June 19, 2007
The End of Arms Control?
Russia's Attempts to Renegotiate the CFE Treaty Have Yet to Produce Results
By Dmitry Babich
The recent conference on the destiny of the Conventional Forces in Europe (CFE) treaty failed to produce any substantial agreements, which puts at risk the future of one of the last remaining arms control agreements between Russia and the NATO countries.
The conference was convened in Vienna at Russia's request soon after a statement President Vladimir Putin made in his annual Address to the Federal Assembly on April 26. In this speech Putin expressed his dissatisfaction with the fact that Russia fulfils its obligations under the treaty - signed in 1990 and updated in 1999 - unilaterally. Russia ratified the treaty in 2004, which limits the amounts of troops and conventional weapons that it can keep on various parts of its territory, in 2004. Some NATO countries, such as the Baltic States and Slovakia, are not even signatories of the treaty; the others have promised to ratify it when Russia finalizes the pullout of its troops from Georgia and Moldova.
"I propose discussing the issue at the Russia-NATO Council, and if progress is not reached in negotiations, consider the possibility of terminating our obligations under the CFE Treaty," Putin said in his address. In Putin's view, a possible moratorium on Russia's participation in CFE could be used to stimulate discussion on it.
So far, the Russian push for speedier ratification of the treaty by all NATO members has gone unheeded. NATO Secretary General Jaap de Hoop Scheffer expressed his "concern" upon hearing Putin's statement and said he hoped Russia would stay within the treaty. The Russian delegation in Vienna, headed by Anatoly Antonov, director of the foreign ministry's security department, and Yevgeny Buzhinsky, head of the defense ministry's international department, stressed that Russia did not want to leave the treaty or "bury" it. According to sources within the Russian delegation, Moscow's goal is to adapt the treaty to the new realities in Europe, making Russia's obligations more equitable. The Russian delegation even distributed a draft of the conference's closing statement to journalists, which could serve as a "road map" of the moves that could modernize the CFE in the next year.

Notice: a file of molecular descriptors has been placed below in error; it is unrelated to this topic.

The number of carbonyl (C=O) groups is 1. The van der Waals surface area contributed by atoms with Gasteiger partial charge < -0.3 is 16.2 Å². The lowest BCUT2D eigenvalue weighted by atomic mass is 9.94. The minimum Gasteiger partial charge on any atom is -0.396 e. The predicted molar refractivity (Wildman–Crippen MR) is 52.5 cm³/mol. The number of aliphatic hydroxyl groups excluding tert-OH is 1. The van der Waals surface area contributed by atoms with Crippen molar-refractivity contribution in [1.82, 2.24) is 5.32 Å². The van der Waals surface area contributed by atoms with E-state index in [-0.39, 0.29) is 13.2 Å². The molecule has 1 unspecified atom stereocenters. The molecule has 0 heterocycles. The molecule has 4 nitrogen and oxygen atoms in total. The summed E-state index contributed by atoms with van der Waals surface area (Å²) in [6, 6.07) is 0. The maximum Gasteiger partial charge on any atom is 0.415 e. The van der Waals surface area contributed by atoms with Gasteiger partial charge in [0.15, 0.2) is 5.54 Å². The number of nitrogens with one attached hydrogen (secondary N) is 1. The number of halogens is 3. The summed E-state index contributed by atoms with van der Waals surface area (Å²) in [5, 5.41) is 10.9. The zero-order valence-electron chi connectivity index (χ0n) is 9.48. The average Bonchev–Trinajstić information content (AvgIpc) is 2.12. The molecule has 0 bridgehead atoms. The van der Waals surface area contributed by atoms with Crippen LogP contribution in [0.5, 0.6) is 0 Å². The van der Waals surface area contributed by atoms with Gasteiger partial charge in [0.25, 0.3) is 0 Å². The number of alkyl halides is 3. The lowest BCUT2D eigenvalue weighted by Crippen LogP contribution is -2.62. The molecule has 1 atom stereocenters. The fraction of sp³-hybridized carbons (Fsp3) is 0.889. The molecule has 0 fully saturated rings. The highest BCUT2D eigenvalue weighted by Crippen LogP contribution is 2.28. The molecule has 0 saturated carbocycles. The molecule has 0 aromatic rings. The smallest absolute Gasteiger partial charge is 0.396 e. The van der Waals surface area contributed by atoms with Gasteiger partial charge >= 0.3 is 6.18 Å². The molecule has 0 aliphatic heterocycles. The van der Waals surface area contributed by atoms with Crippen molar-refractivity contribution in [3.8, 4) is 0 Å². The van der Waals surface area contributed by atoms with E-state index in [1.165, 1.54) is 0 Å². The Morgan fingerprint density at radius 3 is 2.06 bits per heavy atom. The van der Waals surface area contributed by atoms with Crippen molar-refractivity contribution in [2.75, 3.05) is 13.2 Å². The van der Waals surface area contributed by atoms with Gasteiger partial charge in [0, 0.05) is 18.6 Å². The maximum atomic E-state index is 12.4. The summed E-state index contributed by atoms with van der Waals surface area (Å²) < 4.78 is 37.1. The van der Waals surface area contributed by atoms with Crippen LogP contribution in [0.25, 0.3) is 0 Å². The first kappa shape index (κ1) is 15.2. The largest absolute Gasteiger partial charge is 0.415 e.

The Russian side has two main demands. First, the former Soviet bloc countries that joined NATO since it started expanding in 1999 have to be viewed by the new treaty as a part of the "Western bloc" of nations and not of the "Eastern" one as they were in 1990, when the pro-Soviet Warsaw Treaty Organization still existed. Right now, even the staunchly anti-Russian Baltic States, which were once Soviet republics, are viewed by the CFE as potential allies of Russia and not of NATO. Second, ratification of the updated CFE by NATO countries should not be tied to the final withdrawal of Russian troops from Georgia and Moldova. The NATO officials insist that this link was agreed upon with former Russian President Boris Yeltsin during negotiations in Istanbul in 1999. In talks with journalists prior to coming to Vienna, Buzhinsky denied this, saying that Yeltsin never signed any papers on the matter. In Buzhinsky's words, the promise "to start negotiations concerning the future withdrawal" of Russian forces from Georgia and Moldova allowed for a very broad interpretation, and was signed by a minor member of the Russian delegation in Istanbul, not by Yeltsin himself.
Russian experts, however, agree that there is little possibility that Moscow's demands will be met by the NATO side. "So far, only those international agreements on arms control that limited the American defense capacity were reconsidered," said Sergei Rogov, director of the Institute of the U.S.A. and Canada at the Russian Academy of Sciences.
According to Rogov's estimates, when the CFE treaty was signed in 1990, the Soviet bloc had at its disposal 41,000 tanks, while NATO had only 30,000. Currently, Russia has 5,000 tanks and the expanded NATO has 14,000 tanks. Moreover, some of these forces are now located in much greater proximity to Russia's borders than in 1990.
"Russia cannot just ignore this difference in defense potential," said Anatoly Tsyganok, head of the Center for Military Forecasting at the Institute of Political and Military Analysis. "We can't satisfy ourselves by reassuring statements that NATO is no threat to Russia and that we cooperate in many spheres. At the summits, we may see our leaders smile and pat each other on the back, but at the grassroots level the attitude is much worse."
But what will happen if Russia ultimately leaves the CFE treaty? According to Tsyganok, Russia would stop receiving international inspections at the locations of its conventional forces. Moscow will also stop providing information on the location of its forces and their number, nor will Russia be bound to keep the number of its troops and munitions at an artificially low level. However, Antonov promised that even if Russia withdraws from the treaty, "there will be no increase in the amount of weapons." Russia's moratorium on the treaty may lead to a reduction of confidence-building measures, but not to a new "arms race." However, experts warn that watering down the treaty could have a negative impact on arms control in combination with other treaties being canceled.
"The ABM treaty is now dead and the START II treaty has been put on hold. The Strategic Offensive Reductions Treaty, signed by Presidents Bush and Putin in 2002, has a very slim chance of actually being ratified and enacted. START I is in danger too. All of this creates a very bad picture of the whole old system of arms control being thrown out with nothing to replace it," said Rogov.